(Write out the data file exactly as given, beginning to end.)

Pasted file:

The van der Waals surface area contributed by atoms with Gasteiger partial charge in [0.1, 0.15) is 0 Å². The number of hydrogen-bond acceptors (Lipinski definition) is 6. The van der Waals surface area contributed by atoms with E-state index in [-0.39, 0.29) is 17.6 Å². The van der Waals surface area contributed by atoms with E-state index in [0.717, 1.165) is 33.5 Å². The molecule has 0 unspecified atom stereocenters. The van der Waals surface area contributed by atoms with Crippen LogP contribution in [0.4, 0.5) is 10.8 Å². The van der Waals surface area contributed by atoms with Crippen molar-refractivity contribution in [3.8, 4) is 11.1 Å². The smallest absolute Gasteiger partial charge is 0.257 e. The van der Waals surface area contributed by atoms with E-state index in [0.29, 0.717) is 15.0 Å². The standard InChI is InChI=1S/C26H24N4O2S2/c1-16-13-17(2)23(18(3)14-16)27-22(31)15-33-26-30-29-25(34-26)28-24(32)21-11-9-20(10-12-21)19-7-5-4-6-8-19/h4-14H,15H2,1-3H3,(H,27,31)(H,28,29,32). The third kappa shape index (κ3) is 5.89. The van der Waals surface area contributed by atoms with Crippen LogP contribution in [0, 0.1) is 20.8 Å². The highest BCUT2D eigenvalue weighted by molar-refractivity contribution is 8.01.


The van der Waals surface area contributed by atoms with Gasteiger partial charge in [0.1, 0.15) is 0 Å². The number of hydrogen-bond acceptors (Lipinski definition) is 6. The van der Waals surface area contributed by atoms with E-state index in [-0.39, 0.29) is 17.6 Å². The van der Waals surface area contributed by atoms with E-state index in [0.717, 1.165) is 33.5 Å². The molecule has 0 unspecified atom stereocenters. The van der Waals surface area contributed by atoms with Crippen LogP contribution in [0.4, 0.5) is 10.8 Å². The van der Waals surface area contributed by atoms with Crippen molar-refractivity contribution in [3.8, 4) is 11.1 Å². The smallest absolute Gasteiger partial charge is 0.257 e. The van der Waals surface area contributed by atoms with E-state index in [0.29, 0.717) is 15.0 Å². The standard InChI is InChI=1S/C26H24N4O2S2/c1-16-13-17(2)23(18(3)14-16)27-22(31)15-33-26-30-29-25(34-26)28-24(32)21-11-9-20(10-12-21)19-7-5-4-6-8-19/h4-14H,15H2,1-3H3,(H,27,31)(H,28,29,32). The third kappa shape index (κ3) is 5.89. The van der Waals surface area contributed by atoms with Crippen LogP contribution in [0, 0.1) is 20.8 Å². The highest BCUT2D eigenvalue weighted by molar-refractivity contribution is 8.01.